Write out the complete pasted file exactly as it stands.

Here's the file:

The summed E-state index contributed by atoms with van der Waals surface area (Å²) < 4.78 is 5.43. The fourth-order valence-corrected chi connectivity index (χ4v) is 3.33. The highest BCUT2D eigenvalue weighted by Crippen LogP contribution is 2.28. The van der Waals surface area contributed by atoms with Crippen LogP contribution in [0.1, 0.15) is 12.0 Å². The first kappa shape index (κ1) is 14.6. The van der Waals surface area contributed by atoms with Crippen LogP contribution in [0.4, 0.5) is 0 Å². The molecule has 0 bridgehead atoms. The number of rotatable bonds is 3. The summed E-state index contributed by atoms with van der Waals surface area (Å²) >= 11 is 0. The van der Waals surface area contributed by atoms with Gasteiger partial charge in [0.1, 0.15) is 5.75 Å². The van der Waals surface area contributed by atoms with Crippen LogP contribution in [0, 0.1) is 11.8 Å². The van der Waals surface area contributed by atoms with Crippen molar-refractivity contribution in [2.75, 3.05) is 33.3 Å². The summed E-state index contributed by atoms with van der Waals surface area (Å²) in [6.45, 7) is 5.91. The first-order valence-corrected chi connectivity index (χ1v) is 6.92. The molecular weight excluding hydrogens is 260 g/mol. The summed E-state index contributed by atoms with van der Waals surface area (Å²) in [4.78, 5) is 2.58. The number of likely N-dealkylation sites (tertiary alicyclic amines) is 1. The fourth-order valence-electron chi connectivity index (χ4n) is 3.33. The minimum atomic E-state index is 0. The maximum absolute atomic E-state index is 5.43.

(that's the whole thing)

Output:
The summed E-state index contributed by atoms with van der Waals surface area (Å²) < 4.78 is 5.43. The fourth-order valence-corrected chi connectivity index (χ4v) is 3.33. The highest BCUT2D eigenvalue weighted by Crippen LogP contribution is 2.28. The van der Waals surface area contributed by atoms with Crippen LogP contribution in [0.1, 0.15) is 12.0 Å². The first kappa shape index (κ1) is 14.6. The van der Waals surface area contributed by atoms with Crippen LogP contribution in [0.4, 0.5) is 0 Å². The molecule has 0 bridgehead atoms. The number of rotatable bonds is 3. The summed E-state index contributed by atoms with van der Waals surface area (Å²) >= 11 is 0. The van der Waals surface area contributed by atoms with Gasteiger partial charge in [0.1, 0.15) is 5.75 Å². The van der Waals surface area contributed by atoms with Crippen LogP contribution in [0, 0.1) is 11.8 Å². The van der Waals surface area contributed by atoms with Crippen molar-refractivity contribution in [2.75, 3.05) is 33.3 Å². The summed E-state index contributed by atoms with van der Waals surface area (Å²) in [6.45, 7) is 5.91. The first-order valence-corrected chi connectivity index (χ1v) is 6.92. The molecular weight excluding hydrogens is 260 g/mol. The summed E-state index contributed by atoms with van der Waals surface area (Å²) in [4.78, 5) is 2.58. The number of likely N-dealkylation sites (tertiary alicyclic amines) is 1. The fourth-order valence-electron chi connectivity index (χ4n) is 3.33. The minimum atomic E-state index is 0. The maximum absolute atomic E-state index is 5.43.